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Charles Spurgeon – Satisfying Food Gone Uneaten

11 Feb

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Ah! you know more about your ledgers than your Bible; you know more about your day-books than what God has written; many of you will read a novel from beginning to end, and what have you got? A mouthful of froth when you have done. But you cannot read the Bible; that solid, lasting, substantial, and satisfying food goes uneaten, locked up in the cupboard of neglect; while anything that man writes, a catch of the day, is greedily devoured. “I have written to him the great things of my law, but they were counted as a strange thing.” Ye have never read it. I bring the broad charge against you… Some of you have never read it through. I know I speak what your heart must say is honest truth. You are not Bible readers. You say you have the Bible in your houses; do I think you are such heathens as not to have a Bible? But when did you read it last? How do you know that your spectacles, which you have lost, have not been there for the last three years? Many people have not turned over its pages for a long time, and God might say unto them, “I have written unto you the great things of my law, but they have been accounted unto you a strange thing.”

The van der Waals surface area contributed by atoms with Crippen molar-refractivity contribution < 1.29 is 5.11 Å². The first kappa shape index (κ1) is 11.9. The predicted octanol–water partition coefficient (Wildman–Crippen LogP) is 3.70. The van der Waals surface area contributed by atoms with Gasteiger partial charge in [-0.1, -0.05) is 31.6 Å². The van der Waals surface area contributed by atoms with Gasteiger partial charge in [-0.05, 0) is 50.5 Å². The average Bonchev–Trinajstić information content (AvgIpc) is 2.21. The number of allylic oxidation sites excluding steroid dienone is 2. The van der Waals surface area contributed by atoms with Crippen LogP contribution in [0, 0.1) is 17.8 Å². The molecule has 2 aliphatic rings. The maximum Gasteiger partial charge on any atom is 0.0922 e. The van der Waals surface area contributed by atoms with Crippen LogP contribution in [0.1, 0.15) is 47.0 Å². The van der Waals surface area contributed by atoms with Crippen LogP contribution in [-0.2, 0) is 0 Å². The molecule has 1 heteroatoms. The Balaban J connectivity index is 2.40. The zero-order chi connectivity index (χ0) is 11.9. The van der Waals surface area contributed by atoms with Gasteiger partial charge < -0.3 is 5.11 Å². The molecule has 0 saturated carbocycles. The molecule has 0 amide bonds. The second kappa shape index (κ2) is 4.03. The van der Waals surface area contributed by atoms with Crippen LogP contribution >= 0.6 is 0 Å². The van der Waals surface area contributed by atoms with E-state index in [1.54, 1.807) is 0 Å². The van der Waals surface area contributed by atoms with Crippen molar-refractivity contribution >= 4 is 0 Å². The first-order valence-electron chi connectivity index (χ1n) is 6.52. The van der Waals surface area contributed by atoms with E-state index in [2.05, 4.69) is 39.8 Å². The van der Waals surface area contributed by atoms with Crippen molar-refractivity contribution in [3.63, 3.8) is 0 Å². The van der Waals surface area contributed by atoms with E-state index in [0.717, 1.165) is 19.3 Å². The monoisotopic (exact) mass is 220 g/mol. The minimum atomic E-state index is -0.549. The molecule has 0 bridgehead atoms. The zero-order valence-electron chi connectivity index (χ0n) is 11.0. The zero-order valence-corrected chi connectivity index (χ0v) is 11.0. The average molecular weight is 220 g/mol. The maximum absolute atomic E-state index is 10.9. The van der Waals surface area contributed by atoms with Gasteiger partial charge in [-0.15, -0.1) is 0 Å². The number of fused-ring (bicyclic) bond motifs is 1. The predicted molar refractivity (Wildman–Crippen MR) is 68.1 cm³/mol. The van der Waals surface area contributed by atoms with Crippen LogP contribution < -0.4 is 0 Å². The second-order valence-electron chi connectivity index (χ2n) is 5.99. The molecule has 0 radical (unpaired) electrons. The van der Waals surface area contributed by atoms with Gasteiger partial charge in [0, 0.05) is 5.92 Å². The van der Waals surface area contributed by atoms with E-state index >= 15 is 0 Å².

~Charles Spurgeon~




Spurgeon’s Sermons (Spokane, Washington; Olive Tree Bible Software; 2010) eBook. Vol. 1, Sermon No. 15; Titled: The Bible; Delivered on Sabbath Morning, March 18th, 1855.

Books by Charles Spurgeon

Kindle Books

Biography of Charles Spurgeon

Other Spurgeon Quotes

Charles Spurgeon – With God Eternally Shut In

7 Feb

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I recollect standing on a seashore once, upon a narrow neck of land, thoughtless that the tide might come up. The tide kept continually washing up on either side, and, wrapped in thoughts, I stood there, until at last there was the greatest difficulty in getting on shore. You and I stand each day on a narrow neck, and there is one wave coming up there; see, how near it is to your foot; and lo! another follows at every tick of the clock; “Our hearts, like muffled drums, are beating funeral marches to the tomb.” We are always tending downwards to the grave each moment that we live. This book [The Bible] tells me that if I am converted, when I die, there is a heaven of joy and love to receive me; it tells me that angels ‘pinions shall be stretched, and I, borne by strong cherubic wings, shall out- soar the lightning, and mount beyond the stars, up to the throne of God, to dwell forever.

“Far from a world of grief and sin,
With God eternally shut in.”

Oh! it makes the hot tear start from my eye, it makes my heart too big for this my body, and my brain whirls at the thought of

“Jerusalem, my happy home,
Name ever dear to me.”

~Charles Spurgeon~




Spurgeon’s Sermons (Spokane, Washington; Olive Tree Bible Software; 2010) eBook. Vol. 1, Sermon No. 15; Titled: The Bible; Delivered on Sabbath Morning, March 18th, 1855.

Books by Charles Spurgeon

Kindle Books

Biography of Charles Spurgeon